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Paulus Tjiang is an accomplished glass blower. His oriental heritage inspires him to look for balance, but as a member of the sandwiched Generation X, it’s dynamic – more like juggling. Fire and flames in the process of glass making intermingle with thoughts of fancy and fantasy. Vivid colours, cartoon humour, and elegant forms are the result. Paulus graduated from the Ontario College of Art, in 1988. From 1988 to 1991, he refined his glassmaking skills as a resident at Harbourfront Craft Studio. He shared the joy of making art with children and the young at heart, working with Inner City Angels, Mariposa in the Schools, Cedar Ridge Creative Centre, Mooredale House and with grant support from the Ontario Arts Council’s Artist in Education program. His glass work can be seen in private and public collections, across North America.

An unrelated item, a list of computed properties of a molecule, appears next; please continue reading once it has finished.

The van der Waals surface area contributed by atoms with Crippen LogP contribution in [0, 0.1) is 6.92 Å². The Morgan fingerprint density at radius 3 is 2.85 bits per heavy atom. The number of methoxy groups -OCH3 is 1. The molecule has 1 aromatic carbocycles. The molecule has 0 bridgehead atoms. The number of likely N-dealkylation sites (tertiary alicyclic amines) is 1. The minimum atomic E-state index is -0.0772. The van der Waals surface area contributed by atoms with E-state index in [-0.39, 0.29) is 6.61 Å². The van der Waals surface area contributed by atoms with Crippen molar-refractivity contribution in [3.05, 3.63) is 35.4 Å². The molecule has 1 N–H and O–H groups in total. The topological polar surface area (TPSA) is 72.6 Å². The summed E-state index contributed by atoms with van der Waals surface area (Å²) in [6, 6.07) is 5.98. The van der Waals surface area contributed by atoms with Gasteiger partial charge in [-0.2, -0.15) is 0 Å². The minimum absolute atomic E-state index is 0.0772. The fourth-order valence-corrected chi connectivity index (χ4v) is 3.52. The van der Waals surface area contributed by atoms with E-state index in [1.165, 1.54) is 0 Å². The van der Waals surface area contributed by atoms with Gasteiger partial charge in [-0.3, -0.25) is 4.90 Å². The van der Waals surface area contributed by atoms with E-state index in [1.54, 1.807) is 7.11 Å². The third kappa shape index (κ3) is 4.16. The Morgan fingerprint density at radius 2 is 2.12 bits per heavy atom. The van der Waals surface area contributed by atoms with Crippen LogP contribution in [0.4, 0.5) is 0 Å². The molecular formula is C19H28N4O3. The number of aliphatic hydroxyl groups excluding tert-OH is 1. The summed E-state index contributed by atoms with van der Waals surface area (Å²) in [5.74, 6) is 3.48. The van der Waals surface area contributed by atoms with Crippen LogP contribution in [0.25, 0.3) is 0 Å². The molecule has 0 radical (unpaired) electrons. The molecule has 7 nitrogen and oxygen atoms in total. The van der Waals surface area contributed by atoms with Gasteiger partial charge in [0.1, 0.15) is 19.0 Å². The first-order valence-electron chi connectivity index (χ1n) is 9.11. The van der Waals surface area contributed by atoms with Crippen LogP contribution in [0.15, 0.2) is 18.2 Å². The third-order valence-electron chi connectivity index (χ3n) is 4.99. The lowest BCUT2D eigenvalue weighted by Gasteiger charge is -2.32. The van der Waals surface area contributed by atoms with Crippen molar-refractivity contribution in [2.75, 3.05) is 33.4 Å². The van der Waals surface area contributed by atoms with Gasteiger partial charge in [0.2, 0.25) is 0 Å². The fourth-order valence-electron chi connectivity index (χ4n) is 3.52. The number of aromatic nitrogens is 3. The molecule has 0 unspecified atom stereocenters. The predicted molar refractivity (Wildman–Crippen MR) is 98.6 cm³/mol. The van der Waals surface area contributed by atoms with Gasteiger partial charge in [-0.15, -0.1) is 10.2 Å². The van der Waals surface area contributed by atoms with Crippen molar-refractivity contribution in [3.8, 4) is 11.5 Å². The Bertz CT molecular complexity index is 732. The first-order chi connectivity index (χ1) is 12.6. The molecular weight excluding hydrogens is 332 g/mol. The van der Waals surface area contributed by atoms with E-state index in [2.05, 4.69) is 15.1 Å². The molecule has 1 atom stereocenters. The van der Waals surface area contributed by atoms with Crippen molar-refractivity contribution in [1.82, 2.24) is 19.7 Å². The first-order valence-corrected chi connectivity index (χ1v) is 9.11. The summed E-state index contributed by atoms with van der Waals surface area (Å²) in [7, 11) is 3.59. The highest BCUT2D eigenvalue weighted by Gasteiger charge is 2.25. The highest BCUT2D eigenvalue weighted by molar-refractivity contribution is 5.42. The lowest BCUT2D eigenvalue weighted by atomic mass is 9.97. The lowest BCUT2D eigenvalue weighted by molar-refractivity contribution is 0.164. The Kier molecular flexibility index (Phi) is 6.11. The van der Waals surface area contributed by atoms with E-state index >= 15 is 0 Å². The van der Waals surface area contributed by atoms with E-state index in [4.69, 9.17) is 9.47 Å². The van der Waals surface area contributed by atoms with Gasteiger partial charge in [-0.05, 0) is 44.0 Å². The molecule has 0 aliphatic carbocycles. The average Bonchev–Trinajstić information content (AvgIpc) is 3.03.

“I encountered Venetian glass blowing technique, in the woods, of northern Washington State. In 1987, there was a reclusive camp-like school setting, called Philchuck, where artists from around the world gathered to teach and share.
The techniques were centuries old. However, I was born into the era of Loonie Toons and Hanna Barbera. I was intrigued by the traditional techniques. I felt a connection with history, working in the traditional techniques, but my heart lived in a cartoon. I realized that even the most formal gatherings improved with laughter. The notion that fun and whimsy did not have to be exclusive of elegance and precision, has driven my work to this day.
As glass making in history grew from the creation of functional containers, I try to honour tradition, by making designs that are functional, whenever possible. Most recently, I’ve looked at Funerary Urns, Jugs and Cups, for celebrating the rituals of life.”
With his wife, potter Monica Johnston, Paulus operates Frantic Farms Studios in Warkworth, Ontario.